| River of the Spirit|
. . . when we first came out here, I looked at the map to see 'where are we?' why, we're 20 miles from the Mississippi River. Which means 'River of the Spirit,' that flows through the nation out to the Gulf of Mexico, and out to the nations. We can visit it out of a lake bed that percolates up through the grit of that sand and dirt and becomes the origin of a river that brings life to the continent and to the nations. And the LORD said 'that's you,' out of Ben Israel, out of the grit of earthly lives and their friction and their raw materials of rubbing together will come a purified water of life, flowing through the nation, out to the nations.
The Royal Priesthood Art Katz @~43:00
| 2011/4/27 14:20||Profile|
| Re: River of the Spirit|
Thank you HeartSong, this truly helped yesterday and downloaded two more by Art afterwards to get built up.
Had downloaded dozens into my old computer that died, so back at it again.
Thanks for bringing this forward. I needed the push.
| 2011/4/28 14:45|
| Re: |
Divided by a river: Two states grapple with rising floodwaters
By Chelsea J. Carter, CNN, April 30, 2011 10:01 p.m. EDT
(CNN) -- A mandatory evacuation was issued Saturday for a southwestern Illinois town threatened by the rain-swollen Mississippi River, an order that was issued as the U.S. Army Corps of Engineers weighed whether to blow up a levee and flood rural farm communities to save the town.
Heavy rains have pushed the river to near-record levels, putting pressure on a tributary system that began buckling days earlier when a levee failed and flooded a handful of rural towns in southeastern Missouri.
"I know that the price being paid is high," said Maj. Gen. Michael Walsh of the Army Corps of Engineers, who told reporters during a briefing that he had flown over a number of the affected communities.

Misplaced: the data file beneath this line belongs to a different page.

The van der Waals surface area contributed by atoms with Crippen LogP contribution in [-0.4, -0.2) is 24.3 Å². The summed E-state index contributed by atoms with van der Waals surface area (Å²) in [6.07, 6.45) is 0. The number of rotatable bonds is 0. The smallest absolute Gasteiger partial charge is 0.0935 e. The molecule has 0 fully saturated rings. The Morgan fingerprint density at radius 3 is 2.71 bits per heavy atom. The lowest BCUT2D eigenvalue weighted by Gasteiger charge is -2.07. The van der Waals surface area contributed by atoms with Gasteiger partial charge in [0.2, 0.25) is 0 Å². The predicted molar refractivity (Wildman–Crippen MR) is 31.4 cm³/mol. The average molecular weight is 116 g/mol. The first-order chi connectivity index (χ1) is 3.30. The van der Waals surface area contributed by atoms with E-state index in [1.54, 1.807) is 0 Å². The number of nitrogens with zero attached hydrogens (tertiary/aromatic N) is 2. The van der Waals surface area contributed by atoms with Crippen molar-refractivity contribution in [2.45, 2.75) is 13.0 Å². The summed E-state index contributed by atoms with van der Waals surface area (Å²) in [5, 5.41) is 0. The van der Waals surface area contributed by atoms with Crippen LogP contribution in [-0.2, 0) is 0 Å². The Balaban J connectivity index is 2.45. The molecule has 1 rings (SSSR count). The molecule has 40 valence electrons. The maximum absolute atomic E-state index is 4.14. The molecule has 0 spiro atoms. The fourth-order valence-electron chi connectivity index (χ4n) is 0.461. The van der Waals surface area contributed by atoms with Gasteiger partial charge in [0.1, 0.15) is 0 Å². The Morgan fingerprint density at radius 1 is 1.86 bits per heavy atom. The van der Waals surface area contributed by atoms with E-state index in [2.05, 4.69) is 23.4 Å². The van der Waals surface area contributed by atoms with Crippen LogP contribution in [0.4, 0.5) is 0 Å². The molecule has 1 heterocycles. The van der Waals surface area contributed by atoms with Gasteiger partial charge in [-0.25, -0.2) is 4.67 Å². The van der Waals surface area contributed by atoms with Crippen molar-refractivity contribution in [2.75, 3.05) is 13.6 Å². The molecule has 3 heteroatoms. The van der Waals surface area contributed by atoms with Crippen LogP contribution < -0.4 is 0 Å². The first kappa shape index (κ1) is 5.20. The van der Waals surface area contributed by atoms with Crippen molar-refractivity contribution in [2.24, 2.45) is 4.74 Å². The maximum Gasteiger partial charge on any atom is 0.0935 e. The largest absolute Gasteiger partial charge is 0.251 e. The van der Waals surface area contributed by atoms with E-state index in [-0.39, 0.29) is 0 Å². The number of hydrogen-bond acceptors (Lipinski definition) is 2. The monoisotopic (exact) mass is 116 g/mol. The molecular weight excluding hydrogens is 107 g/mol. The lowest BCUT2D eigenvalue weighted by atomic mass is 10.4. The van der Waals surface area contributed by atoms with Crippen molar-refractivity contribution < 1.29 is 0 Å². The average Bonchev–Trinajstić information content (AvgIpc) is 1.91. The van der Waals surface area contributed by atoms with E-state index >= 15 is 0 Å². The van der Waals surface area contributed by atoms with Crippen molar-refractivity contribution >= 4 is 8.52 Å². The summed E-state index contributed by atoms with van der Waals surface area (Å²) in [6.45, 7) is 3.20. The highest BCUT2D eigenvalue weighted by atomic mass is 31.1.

With more rain predicted and the deterioration of a levee near Cairo, Illinois, the town's mayor, Judson Childs, ordered his 2,800 residents to leave by midnight.
Walsh told reporters that a decision whether to blow a 2-mile hole in the levee to save Cairo will be dictated by the conditions.
"The decision clock has been rolling," he said.
But the decision whether to blow up the levee has pitted Illinois and Missouri against one another in recent days, with Missouri filing a federal lawsuit to block the Corps. Illinois joined the Corps as a defendant.
A federal judge ruled Friday against Missouri, saying a 1928 law permitted the breach of a levee to ease pressure on the river.
Caught in the middle, though, are residents on either side of the river, which threatens to swallow communities in Missouri and Illinois.
"People are losing their jobs. They're losing their homes. They are losing the beds they sleep in at night. All because of this flooding," said Aaron Mitchell, 48, who worries breaching the levee could overwhelm smaller tributaries that could flood his home.
Mitchell is also concerned about where the water released under the Corps' plan would go since much of the land in the area is already under water because of heavy rains.
"Where is all that water going to go?" he said.
The plan calls for engineers to use explosives to breach the Birds Point-New Madrid levee, flooding 130,000 acres of Missouri farmland that has been designated as a flood plain. About 90 families who live in the area have already been evacuated, Missouri officials have said.
Illinois and Missouri have called out hundreds of National Guard soldiers to help evacuate communities and protect vacated communities.
But while government officials were divided by the decision to breach the levee, residents on both sides of the river appeared to be pulling together.
Families forced to flee were being offered shelter in area hotels and at local churches, according to county officials.
A car dealership in Sikeston, Missouri, was allowing residents forced to leave their homes to store furniture and other personal belongings in buildings on their lot, while some restaurants in the area were providing food to the displaced.
"Everybody is pulling together," Mitchell said.